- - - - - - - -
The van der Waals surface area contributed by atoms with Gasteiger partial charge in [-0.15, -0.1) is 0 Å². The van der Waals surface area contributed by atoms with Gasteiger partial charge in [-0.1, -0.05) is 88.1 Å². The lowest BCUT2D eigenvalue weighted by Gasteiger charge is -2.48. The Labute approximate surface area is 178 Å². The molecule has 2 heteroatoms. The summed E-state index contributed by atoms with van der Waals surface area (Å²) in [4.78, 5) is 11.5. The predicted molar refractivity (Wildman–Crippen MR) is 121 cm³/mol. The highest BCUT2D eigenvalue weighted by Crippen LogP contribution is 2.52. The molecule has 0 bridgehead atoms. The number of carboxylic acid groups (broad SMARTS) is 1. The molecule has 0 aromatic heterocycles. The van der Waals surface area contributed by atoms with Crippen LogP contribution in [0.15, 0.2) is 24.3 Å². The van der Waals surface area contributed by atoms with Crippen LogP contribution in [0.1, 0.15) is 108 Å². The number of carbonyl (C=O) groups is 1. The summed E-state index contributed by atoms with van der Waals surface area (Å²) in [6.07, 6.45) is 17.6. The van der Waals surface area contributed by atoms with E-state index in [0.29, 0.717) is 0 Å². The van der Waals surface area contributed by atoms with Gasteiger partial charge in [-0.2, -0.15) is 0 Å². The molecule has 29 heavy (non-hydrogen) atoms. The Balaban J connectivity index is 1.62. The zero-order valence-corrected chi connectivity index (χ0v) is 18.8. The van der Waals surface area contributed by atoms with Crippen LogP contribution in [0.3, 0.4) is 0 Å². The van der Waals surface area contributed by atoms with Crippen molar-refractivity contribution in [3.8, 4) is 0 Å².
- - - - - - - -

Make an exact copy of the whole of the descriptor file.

The van der Waals surface area contributed by atoms with Gasteiger partial charge in [-0.15, -0.1) is 0 Å². The van der Waals surface area contributed by atoms with Gasteiger partial charge in [-0.1, -0.05) is 88.1 Å². The lowest BCUT2D eigenvalue weighted by Gasteiger charge is -2.48. The Labute approximate surface area is 178 Å². The molecule has 2 heteroatoms. The summed E-state index contributed by atoms with van der Waals surface area (Å²) in [4.78, 5) is 11.5. The predicted molar refractivity (Wildman–Crippen MR) is 121 cm³/mol. The highest BCUT2D eigenvalue weighted by Crippen LogP contribution is 2.52. The molecule has 0 bridgehead atoms. The number of carboxylic acid groups (broad SMARTS) is 1. The molecule has 0 aromatic heterocycles. The van der Waals surface area contributed by atoms with Crippen LogP contribution in [0.15, 0.2) is 24.3 Å². The van der Waals surface area contributed by atoms with Crippen LogP contribution in [0.1, 0.15) is 108 Å². The number of carbonyl (C=O) groups is 1. The summed E-state index contributed by atoms with van der Waals surface area (Å²) in [6.07, 6.45) is 17.6. The van der Waals surface area contributed by atoms with E-state index in [0.29, 0.717) is 0 Å². The van der Waals surface area contributed by atoms with Gasteiger partial charge in [-0.2, -0.15) is 0 Å². The molecule has 29 heavy (non-hydrogen) atoms. The Balaban J connectivity index is 1.62. The zero-order valence-corrected chi connectivity index (χ0v) is 18.8. The van der Waals surface area contributed by atoms with Crippen LogP contribution in [0.3, 0.4) is 0 Å². The van der Waals surface area contributed by atoms with Crippen molar-refractivity contribution in [3.8, 4) is 0 Å².